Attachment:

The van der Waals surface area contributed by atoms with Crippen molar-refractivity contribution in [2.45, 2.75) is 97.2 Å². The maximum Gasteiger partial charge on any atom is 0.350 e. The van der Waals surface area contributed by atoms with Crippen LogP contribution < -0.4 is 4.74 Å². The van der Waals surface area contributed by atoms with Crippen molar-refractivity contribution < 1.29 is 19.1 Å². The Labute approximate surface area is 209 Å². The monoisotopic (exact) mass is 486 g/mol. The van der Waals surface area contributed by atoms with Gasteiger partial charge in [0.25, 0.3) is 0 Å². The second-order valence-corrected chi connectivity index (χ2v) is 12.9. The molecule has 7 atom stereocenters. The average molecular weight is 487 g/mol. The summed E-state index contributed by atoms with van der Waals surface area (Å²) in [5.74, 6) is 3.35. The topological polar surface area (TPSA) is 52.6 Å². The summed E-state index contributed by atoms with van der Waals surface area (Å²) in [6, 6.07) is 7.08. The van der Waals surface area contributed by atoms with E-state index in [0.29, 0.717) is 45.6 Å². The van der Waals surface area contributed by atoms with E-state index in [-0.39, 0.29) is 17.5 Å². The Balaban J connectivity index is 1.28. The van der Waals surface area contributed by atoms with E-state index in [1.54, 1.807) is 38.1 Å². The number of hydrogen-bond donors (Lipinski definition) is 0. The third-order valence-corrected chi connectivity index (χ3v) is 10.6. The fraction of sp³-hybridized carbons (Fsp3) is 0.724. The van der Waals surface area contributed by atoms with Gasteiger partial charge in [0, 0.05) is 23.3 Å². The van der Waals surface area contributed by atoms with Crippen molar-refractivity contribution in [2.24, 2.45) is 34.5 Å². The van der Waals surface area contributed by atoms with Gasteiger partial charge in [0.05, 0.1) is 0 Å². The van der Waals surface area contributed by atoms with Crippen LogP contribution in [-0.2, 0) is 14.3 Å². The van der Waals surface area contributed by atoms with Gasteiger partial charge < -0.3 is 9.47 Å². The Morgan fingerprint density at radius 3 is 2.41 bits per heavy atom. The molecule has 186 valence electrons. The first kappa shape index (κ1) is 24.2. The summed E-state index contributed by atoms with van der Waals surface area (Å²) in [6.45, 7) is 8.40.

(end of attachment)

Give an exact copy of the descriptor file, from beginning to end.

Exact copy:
The van der Waals surface area contributed by atoms with Crippen molar-refractivity contribution in [2.45, 2.75) is 97.2 Å². The maximum Gasteiger partial charge on any atom is 0.350 e. The van der Waals surface area contributed by atoms with Crippen LogP contribution < -0.4 is 4.74 Å². The van der Waals surface area contributed by atoms with Crippen molar-refractivity contribution < 1.29 is 19.1 Å². The Labute approximate surface area is 209 Å². The monoisotopic (exact) mass is 486 g/mol. The van der Waals surface area contributed by atoms with Gasteiger partial charge in [0.25, 0.3) is 0 Å². The second-order valence-corrected chi connectivity index (χ2v) is 12.9. The molecule has 7 atom stereocenters. The average molecular weight is 487 g/mol. The summed E-state index contributed by atoms with van der Waals surface area (Å²) in [5.74, 6) is 3.35. The topological polar surface area (TPSA) is 52.6 Å². The summed E-state index contributed by atoms with van der Waals surface area (Å²) in [6, 6.07) is 7.08. The van der Waals surface area contributed by atoms with E-state index in [0.29, 0.717) is 45.6 Å². The van der Waals surface area contributed by atoms with E-state index in [-0.39, 0.29) is 17.5 Å². The Balaban J connectivity index is 1.28. The van der Waals surface area contributed by atoms with E-state index in [1.54, 1.807) is 38.1 Å². The number of hydrogen-bond donors (Lipinski definition) is 0. The third-order valence-corrected chi connectivity index (χ3v) is 10.6. The fraction of sp³-hybridized carbons (Fsp3) is 0.724. The van der Waals surface area contributed by atoms with Gasteiger partial charge in [0, 0.05) is 23.3 Å². The van der Waals surface area contributed by atoms with Crippen molar-refractivity contribution in [2.24, 2.45) is 34.5 Å². The van der Waals surface area contributed by atoms with Gasteiger partial charge in [0.05, 0.1) is 0 Å². The van der Waals surface area contributed by atoms with Crippen LogP contribution in [-0.2, 0) is 14.3 Å². The van der Waals surface area contributed by atoms with Gasteiger partial charge < -0.3 is 9.47 Å². The Morgan fingerprint density at radius 3 is 2.41 bits per heavy atom. The molecule has 186 valence electrons. The first kappa shape index (κ1) is 24.2. The summed E-state index contributed by atoms with van der Waals surface area (Å²) in [6.45, 7) is 8.40.